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Australia’s infrastructure policy and the COAG National Reform Agenda


  • Luke McInerney

    (Treasury, Government of Australia)

  • Chris Nadarajah

    (Treasury, Government of Australia)

  • Frances Perkins

    (Treasury, Government of Australia)


In the last 15 years, Australian governments' infrastructure policy has shifted systematically from directly providing virtually all infrastructure to creating competitive markets where competing public and private suppliers can provide infrastructure efficiently. Wide ranging competition and structural reforms, particularly under National Competition Policy, have underpinned this policy shift.

Suggested Citation

  • Luke McInerney & Chris Nadarajah & Frances Perkins, 2007. "Australia’s infrastructure policy and the COAG National Reform Agenda," Economic Roundup, The Treasury, Australian Government, issue 1, pages 17-49, February.
  • Handle: RePEc:tsy:journl:journl_tsy_er_2007_1_2

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    References listed on IDEAS

    1. International Monetary Fund, 2006. "Iceland: Staff Report for the 2006 Article IV Consultation," IMF Staff Country Reports 2006/296, International Monetary Fund.
    2. International Monetary Fund, 2006. "Australia: Staff Report for the 2006 Article IV Consultation," IMF Staff Country Reports 2006/374, International Monetary Fund.
    3. Unknown, 2005. "Review of National Competition Policy Reforms," Inquiry Reports 31898, Productivity Commission.
    4. International Monetary Fund, 2006. "Luxembourg: Staff Report for the 2006 Article IV Consultation," IMF Staff Country Reports 2006/164, International Monetary Fund.
    5. International Monetary Fund, 2006. "Republic of Estonia; Staff Report for the 2006 Article IV Consultation," IMF Staff Country Reports 06/418, International Monetary Fund.
    6. Productivity Commission, 2005. "Review of National Competition Policy Reforms," Inquiry Reports, Productivity Commission, Government of Australia, number 33.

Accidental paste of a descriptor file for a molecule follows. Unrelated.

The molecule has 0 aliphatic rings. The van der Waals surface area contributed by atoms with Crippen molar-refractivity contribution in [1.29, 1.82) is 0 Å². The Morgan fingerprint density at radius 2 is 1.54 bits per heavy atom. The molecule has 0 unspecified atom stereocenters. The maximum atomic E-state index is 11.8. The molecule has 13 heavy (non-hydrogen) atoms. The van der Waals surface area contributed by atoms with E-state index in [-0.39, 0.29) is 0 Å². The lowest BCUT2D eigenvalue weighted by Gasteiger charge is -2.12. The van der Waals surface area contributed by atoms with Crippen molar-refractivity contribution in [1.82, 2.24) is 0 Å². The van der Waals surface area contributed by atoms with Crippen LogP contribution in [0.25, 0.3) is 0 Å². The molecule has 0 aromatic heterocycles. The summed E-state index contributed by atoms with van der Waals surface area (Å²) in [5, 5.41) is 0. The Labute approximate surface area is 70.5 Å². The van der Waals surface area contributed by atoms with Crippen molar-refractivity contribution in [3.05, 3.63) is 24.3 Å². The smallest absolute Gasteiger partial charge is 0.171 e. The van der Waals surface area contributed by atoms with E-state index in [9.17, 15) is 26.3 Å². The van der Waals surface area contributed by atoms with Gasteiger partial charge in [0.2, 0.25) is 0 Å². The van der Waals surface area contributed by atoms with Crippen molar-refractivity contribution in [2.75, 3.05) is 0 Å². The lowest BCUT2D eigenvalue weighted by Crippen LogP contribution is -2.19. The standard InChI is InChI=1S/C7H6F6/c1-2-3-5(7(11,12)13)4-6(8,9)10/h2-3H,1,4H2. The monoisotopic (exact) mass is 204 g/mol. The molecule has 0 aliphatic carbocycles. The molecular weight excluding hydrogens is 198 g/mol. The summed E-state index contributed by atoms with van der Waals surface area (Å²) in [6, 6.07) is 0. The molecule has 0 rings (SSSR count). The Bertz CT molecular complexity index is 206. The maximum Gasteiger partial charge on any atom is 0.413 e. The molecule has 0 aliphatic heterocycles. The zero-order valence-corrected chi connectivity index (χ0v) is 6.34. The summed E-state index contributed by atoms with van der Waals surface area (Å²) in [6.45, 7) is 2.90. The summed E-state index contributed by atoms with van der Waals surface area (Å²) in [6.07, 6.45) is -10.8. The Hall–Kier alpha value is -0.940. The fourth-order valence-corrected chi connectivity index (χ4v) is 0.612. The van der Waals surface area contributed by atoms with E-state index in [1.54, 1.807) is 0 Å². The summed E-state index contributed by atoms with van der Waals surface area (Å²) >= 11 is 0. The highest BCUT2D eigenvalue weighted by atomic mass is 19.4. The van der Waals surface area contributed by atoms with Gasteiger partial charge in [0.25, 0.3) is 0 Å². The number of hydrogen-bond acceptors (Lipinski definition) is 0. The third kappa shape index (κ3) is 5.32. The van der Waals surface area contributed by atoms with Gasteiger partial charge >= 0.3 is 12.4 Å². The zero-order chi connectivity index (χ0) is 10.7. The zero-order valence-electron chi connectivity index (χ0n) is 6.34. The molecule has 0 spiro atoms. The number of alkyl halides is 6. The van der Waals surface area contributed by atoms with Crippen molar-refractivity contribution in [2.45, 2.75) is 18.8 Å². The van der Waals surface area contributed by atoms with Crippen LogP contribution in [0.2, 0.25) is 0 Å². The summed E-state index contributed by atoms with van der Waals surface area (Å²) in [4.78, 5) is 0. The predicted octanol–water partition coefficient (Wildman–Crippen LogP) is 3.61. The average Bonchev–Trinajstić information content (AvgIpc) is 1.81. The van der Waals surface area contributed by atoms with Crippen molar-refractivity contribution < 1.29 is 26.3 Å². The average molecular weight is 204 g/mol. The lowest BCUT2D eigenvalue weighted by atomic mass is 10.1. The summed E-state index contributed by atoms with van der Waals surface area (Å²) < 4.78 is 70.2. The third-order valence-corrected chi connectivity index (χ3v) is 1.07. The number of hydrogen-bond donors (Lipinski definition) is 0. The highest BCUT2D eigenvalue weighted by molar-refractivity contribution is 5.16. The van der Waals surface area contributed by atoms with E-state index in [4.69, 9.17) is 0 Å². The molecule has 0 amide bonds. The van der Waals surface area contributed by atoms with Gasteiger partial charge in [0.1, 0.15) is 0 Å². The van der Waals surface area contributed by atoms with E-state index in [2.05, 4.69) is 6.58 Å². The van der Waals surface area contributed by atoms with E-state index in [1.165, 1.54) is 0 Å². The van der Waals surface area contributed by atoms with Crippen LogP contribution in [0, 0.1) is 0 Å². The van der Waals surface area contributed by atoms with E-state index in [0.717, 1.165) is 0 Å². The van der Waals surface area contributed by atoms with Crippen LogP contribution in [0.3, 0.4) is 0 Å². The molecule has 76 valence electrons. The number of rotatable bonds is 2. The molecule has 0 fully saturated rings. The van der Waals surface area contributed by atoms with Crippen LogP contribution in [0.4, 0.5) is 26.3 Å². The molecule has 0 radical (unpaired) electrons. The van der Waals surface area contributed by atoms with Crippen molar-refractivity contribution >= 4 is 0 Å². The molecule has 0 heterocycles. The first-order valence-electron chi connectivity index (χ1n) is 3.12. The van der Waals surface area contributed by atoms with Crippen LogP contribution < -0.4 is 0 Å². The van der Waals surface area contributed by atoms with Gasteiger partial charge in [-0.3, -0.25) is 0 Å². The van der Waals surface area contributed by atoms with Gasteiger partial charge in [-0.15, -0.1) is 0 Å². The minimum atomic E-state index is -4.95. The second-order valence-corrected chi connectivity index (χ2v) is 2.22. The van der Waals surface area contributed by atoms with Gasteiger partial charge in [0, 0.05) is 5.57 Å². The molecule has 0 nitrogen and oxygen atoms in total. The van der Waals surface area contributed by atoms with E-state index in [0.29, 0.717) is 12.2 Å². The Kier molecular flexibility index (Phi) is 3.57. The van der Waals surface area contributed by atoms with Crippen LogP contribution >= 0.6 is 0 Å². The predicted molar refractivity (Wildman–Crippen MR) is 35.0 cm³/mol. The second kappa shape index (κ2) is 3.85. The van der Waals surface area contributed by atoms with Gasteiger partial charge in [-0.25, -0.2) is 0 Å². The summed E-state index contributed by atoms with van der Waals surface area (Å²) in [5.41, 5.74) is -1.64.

7. International Monetary Fund, 2006. "Romania: Staff Report for the 2006 Article IV Consultation," IMF Staff Country Reports 2006/168, International Monetary Fund.
    8. International Monetary Fund, 2006. "Ireland: Staff Report for the 2006 Article IV Consultation," IMF Staff Country Reports 2006/293, International Monetary Fund.
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    Cited by:

    1. Greg Coombs & Chris Roberts, 2007. "Trends in infrastructure," Economic Roundup, The Treasury, Australian Government, issue 1, pages 1-16, February.
    2. Gary Madden & Jeffrey Petchey & Aaron Morey, 2011. "Recent Australian Infrastructure Liberalization," Chapters, in: Matthias Finger & Rolf W. Künneke (ed.), International Handbook of Network Industries, chapter 26, Edward Elgar Publishing.
    3. Fisher, Matthew & Freeman, Toby & Schram, Ashley & Baum, Fran & Friel, Sharon, 2020. "Implementing policy on next-generation broadband networks and implications for equity of access to high speed broadband: A case study of Australia's NBN," Telecommunications Policy, Elsevier, vol. 44(7).
    4. Joseph B. Oyedele & Alastair Adair & Stanley McGreal, 2014. "Performance of global listed infrastructure investment in a mixed asset portfolio," Journal of Property Research, Taylor & Francis Journals, vol. 31(1), pages 1-25, March.

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    More about this item


    COAG; Council of Australian Governments; infrastructure; economic development; NRA; National Reform Agenda; National Competition Policy; competition; government policy;
    All these keywords.

    JEL classification:

    • H54 - Public Economics - - National Government Expenditures and Related Policies - - - Infrastructures
    • O18 - Economic Development, Innovation, Technological Change, and Growth - - Economic Development - - - Urban, Rural, Regional, and Transportation Analysis; Housing; Infrastructure


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